In the world of high-performance coatings, successful service-life can be minutes, months, years or decades. For example, the material used in the Apollo program for a heat shield was an epoxy phenolic. It was designed to consume heat energy from fire and release the energy in the form of gas as it burned to form an insulation. While it only performed for minutes, all would agree that it performed successfully.
In order to achieve successful coating performance, it is imperative that the design team understands that each of the following items is critical.
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- Define what successful performance is and achieve agreement from the design team and owner.
- Involve coating experts to consult about substrate materials and design, preparation procedures and coating selections.
- Understand and address environmental concerns and have a game plan in place to deal with push back from the building team.
- Require the coating manufacture to be on the job site and to sign off on the installation and all other aspects that may affect the defined coating performance (see point 1).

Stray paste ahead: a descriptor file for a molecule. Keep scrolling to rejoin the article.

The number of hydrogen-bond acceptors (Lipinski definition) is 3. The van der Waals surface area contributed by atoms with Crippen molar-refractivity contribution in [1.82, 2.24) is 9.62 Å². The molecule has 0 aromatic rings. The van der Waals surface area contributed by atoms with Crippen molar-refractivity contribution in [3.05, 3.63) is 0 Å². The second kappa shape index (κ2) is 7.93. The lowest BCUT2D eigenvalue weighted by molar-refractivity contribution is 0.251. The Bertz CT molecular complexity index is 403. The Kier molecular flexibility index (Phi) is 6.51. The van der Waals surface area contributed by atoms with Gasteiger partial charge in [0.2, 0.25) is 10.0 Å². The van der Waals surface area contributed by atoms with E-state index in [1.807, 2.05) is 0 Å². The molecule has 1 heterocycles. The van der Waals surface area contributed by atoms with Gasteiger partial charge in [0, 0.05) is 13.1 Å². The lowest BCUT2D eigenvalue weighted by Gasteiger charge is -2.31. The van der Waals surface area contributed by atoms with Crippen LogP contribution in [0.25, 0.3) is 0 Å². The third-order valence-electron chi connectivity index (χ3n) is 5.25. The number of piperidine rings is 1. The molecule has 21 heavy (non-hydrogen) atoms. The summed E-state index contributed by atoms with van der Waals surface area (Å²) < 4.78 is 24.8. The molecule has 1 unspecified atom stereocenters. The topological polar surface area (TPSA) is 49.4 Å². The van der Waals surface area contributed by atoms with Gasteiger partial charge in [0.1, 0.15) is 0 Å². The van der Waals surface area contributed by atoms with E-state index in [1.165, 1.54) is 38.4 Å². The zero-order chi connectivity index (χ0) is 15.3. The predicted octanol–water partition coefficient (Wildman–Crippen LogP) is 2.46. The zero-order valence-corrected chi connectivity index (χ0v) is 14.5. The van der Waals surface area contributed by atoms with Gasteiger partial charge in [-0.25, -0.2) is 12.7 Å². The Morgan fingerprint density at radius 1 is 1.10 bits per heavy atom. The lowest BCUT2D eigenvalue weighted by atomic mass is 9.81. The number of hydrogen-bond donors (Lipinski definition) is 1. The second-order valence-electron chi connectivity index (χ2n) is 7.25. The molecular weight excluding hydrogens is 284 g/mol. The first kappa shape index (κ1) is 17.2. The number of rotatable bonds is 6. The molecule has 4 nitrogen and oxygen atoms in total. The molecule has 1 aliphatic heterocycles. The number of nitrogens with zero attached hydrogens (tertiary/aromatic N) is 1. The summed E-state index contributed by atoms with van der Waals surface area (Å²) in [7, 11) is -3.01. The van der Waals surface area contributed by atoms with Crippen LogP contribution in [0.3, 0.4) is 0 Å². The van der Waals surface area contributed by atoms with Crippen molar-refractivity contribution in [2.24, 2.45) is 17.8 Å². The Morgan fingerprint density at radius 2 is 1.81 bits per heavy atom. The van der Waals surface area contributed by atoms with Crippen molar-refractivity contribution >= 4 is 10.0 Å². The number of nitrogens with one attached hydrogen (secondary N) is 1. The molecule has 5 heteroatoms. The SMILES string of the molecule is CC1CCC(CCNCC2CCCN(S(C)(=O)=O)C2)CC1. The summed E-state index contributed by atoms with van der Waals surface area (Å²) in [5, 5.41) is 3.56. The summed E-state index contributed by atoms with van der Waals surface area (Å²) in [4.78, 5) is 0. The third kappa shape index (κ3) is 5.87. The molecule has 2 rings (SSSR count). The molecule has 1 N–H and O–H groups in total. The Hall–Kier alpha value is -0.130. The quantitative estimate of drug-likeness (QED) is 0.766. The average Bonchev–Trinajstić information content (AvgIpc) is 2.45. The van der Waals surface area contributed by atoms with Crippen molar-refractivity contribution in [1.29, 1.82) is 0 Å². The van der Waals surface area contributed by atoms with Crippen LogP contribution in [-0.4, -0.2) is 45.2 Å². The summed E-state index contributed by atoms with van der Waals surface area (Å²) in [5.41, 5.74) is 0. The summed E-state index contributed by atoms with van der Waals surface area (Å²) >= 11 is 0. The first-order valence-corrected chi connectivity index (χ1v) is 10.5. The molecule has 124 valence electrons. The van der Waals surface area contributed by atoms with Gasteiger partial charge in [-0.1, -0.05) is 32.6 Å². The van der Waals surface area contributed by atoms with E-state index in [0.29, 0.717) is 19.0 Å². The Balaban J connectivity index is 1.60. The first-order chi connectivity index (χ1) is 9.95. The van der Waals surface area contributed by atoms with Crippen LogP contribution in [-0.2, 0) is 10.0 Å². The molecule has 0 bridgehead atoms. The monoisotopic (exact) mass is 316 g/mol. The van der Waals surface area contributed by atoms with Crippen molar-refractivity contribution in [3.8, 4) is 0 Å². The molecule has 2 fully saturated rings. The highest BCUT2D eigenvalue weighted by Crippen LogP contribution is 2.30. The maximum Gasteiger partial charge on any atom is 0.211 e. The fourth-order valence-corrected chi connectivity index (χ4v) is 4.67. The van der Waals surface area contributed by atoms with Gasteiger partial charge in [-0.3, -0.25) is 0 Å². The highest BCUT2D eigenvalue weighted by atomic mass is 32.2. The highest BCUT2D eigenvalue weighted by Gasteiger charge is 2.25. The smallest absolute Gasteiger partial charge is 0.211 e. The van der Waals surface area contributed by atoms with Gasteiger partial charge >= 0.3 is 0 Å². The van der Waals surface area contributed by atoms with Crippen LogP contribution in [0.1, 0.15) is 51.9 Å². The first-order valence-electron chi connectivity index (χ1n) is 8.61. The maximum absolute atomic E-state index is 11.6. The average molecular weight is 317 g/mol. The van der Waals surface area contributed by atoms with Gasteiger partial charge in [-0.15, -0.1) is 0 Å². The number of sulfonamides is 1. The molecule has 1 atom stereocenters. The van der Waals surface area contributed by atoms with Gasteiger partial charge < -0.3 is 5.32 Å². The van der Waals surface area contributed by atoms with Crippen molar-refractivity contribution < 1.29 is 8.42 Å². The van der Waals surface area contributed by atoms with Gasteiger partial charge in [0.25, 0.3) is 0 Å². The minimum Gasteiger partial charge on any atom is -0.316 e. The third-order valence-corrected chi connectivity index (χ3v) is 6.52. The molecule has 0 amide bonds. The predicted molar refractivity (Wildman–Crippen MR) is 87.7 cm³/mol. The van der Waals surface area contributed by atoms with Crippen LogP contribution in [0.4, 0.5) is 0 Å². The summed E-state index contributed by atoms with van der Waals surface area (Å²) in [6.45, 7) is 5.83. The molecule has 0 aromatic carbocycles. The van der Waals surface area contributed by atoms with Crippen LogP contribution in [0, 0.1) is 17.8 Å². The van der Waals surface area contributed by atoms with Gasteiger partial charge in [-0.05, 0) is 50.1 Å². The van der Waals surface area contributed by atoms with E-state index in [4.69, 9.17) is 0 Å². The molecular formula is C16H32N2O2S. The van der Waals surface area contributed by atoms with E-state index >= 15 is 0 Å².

- Require those doing the work to have a high level of skill, experience with the selected material and be certified to perform any required testing.
- Before awarding a contract require a meeting to review:
- Service life expected as defined
- Full labor and material warranty for portion of expected service life
- Any maintenance requirements that could void the warranty
- Credentials of each individual doing the preparation, testing and installation
- Sign off from selected manufacturer that they will be on site and will guarantee the project including labor should contractor not return to perform the warranty work
- Expected response time should issues be encountered
With a little more planning , designers can help establish clear coating performance expectations for their customer, the builder, coating installer and coating manufacturer.
Chris O’Brien NACE 8876